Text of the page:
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Arts & Culture

The Queen of Versailles

A billionaire, a beauty queen and popped bubble produce fireworks and humanity in affecting locally tied documentary

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So it is that we're left to anticipate the fall of this local empire, pointing and laughing when Siegel boasts about his legally murky support of George W. Bush while sitting on a gilded chair that looks like a throne, a bust of Louis XIV over his shoulder. We cringe when Jackie shows off what is to be her bedroom-sized closet. Whatever they've done to their investors, it'd take a lot more than financial and ethical obliviousness for me to enjoy the kind of schadenfreude that involves the ruination of a household of children. Besides, if I wanted to watch a surgically enhanced trophy wife play Russian roulette with a bank account and pretend lines like "What's the name of my driver?" at a rental-car place aren't the slightest bit staged, I'd watch Ice Loves Coco. (Actually, I do.)

On repeated viewings, however, Greenfield's humanity and empathy start to shine through, particularly in the case of Coco – er, Jackie, a beauty pageant bombshell who came from humble means and, when the crisis hits, starts to seem far more equipped for austerity measures than her husband, who, tellingly, is a sulking, bitter man when the lines of credit start to close up. While he hopes for a miracle, hidden away in a TV-room cavern of self-pity, Jackie adapts before our very eyes – well, she gives it an admirable shot. We also meet her childhood friend who refuses to ask Jackie for money to save her house. (Jackie gives it to her anyway, but it's too little too late.)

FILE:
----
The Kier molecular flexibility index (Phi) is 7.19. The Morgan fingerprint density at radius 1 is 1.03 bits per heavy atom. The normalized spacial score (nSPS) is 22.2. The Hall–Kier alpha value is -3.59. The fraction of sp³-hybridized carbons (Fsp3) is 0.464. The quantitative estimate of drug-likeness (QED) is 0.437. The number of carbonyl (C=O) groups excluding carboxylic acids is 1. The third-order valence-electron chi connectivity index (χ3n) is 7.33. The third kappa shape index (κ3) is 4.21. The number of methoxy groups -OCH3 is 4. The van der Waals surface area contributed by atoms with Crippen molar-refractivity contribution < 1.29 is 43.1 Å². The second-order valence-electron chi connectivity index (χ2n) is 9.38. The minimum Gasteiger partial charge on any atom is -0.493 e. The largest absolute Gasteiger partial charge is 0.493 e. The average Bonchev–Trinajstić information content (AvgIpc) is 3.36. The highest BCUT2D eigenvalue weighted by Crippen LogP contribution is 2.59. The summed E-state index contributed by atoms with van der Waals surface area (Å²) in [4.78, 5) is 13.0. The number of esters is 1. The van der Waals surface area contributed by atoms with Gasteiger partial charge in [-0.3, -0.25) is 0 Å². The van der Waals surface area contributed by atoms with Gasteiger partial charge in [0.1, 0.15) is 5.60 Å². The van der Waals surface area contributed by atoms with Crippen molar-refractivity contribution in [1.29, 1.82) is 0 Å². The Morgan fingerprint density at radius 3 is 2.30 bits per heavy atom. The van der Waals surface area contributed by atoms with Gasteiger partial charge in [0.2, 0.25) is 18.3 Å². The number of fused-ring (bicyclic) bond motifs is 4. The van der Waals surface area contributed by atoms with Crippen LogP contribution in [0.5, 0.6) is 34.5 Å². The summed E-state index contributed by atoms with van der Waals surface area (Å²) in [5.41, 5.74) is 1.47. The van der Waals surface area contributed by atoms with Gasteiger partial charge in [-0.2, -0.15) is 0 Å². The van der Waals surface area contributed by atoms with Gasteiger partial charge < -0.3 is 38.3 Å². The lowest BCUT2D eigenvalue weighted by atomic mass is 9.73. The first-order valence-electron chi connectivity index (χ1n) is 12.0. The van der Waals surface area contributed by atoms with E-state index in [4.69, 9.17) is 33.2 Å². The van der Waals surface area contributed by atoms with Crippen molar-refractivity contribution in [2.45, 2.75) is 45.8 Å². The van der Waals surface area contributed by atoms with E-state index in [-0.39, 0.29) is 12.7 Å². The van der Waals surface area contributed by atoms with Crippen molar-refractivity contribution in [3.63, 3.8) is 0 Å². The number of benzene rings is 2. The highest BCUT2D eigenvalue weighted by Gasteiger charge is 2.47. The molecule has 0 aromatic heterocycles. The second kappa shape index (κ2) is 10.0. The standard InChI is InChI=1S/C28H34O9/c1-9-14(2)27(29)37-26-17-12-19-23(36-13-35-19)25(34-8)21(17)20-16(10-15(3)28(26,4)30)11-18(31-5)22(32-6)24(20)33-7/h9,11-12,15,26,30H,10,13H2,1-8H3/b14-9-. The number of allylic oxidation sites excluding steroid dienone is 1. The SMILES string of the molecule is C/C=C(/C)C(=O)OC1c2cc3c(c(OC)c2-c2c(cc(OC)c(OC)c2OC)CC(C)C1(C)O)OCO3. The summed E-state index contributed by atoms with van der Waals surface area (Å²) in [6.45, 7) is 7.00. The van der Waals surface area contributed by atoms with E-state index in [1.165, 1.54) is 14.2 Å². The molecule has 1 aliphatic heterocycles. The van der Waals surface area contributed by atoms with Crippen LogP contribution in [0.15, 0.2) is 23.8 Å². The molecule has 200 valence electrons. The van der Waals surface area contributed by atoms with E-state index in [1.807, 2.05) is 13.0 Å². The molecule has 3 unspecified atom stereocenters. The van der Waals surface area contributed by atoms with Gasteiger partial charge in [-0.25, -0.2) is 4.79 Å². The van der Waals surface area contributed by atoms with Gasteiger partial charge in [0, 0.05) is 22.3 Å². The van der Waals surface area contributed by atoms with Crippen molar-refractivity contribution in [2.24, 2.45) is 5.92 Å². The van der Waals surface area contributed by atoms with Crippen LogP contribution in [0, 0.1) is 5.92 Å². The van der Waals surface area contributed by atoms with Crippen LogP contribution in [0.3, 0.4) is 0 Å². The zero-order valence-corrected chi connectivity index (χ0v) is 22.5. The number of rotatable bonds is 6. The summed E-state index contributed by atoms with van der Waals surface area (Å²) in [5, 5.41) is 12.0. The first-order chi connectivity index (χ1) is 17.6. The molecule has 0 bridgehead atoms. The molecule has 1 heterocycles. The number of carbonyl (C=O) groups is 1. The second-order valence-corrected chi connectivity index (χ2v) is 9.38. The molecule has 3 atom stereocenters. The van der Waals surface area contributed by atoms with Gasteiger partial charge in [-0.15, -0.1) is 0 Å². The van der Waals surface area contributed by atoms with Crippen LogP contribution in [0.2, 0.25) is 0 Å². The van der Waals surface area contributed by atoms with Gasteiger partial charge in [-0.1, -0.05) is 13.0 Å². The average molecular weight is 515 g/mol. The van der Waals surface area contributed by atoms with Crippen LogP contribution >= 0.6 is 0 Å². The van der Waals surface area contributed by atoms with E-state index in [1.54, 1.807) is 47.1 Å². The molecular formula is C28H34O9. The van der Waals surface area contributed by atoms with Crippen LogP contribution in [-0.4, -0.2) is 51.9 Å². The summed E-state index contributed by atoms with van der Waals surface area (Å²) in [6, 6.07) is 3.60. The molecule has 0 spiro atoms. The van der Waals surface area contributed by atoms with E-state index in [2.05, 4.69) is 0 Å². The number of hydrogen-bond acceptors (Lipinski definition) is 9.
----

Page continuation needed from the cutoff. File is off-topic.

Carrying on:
Taken at face value, The Queen of Versailles reveals nothing about the rich that isn't plainly evident on the E! Network. But its most surprising quality is also Jackie's: endurance. After all the pointing and laughing subsides – and, boy, is it ever in order – what's left are human beings switching to survival mode, something that the 99 percent of us (and the fallen 1 percent alike) can certainly relate to.

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